Adverse Possessions
2022 - ongoing
Removed property plaques

The legal concept of “adverse possession” has origins in English common law of the Middle Ages and remains part of property law in the United States today. Known as “squatter’s rights,” adverse possession allows someone to gain legal title to land if they have demonstrated continuous occupation of that land for a set period of time—in New York State, ten years. This occupation must meet specific criteria, including that it is “hostile” (against the permission of the owner) and “open and notorious” (commonly known to the owner and others).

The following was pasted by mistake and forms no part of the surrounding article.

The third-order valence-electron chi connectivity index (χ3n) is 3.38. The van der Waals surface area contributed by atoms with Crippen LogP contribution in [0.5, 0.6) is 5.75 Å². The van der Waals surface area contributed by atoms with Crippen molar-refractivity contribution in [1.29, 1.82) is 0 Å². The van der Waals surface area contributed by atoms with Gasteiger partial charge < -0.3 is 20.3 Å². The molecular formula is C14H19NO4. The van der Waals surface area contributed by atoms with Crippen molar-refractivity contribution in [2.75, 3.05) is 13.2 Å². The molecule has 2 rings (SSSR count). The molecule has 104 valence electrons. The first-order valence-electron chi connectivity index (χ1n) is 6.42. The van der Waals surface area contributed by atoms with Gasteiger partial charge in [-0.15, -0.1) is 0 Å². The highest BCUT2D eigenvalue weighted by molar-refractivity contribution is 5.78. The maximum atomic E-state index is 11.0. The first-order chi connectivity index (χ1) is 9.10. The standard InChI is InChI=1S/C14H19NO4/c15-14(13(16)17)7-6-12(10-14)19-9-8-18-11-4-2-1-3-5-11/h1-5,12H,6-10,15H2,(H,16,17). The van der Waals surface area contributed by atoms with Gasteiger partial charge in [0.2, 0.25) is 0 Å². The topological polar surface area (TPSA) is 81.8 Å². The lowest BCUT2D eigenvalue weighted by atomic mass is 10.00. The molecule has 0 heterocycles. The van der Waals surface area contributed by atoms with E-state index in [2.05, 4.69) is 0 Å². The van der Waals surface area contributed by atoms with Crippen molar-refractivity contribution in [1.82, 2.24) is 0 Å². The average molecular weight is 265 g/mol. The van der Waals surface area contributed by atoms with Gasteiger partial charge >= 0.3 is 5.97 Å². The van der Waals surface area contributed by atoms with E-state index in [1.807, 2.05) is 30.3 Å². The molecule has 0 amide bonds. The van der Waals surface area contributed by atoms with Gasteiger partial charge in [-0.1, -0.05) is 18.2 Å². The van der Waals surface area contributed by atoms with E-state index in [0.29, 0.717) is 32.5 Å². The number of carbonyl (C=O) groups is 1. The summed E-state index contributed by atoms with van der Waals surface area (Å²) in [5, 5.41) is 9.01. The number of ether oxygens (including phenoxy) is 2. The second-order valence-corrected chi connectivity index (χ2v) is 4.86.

Many owners of buildings with seemingly public but privately owned spaces—such as sidewalks and plazas—install metal plaques that mark the edge of their property line. By visually declaring their ownership, they grant tacit permission to anyone who crosses their property line, thereby negating potential claims of adverse possession. The plaques in this work were used by buildings in the Financial District and Midtown Manhattan to protect against adverse possession.- Life Between Buildings exhibition text 

Adverse Possessions, 2022 - ongoing. Installation view at MoMA PS1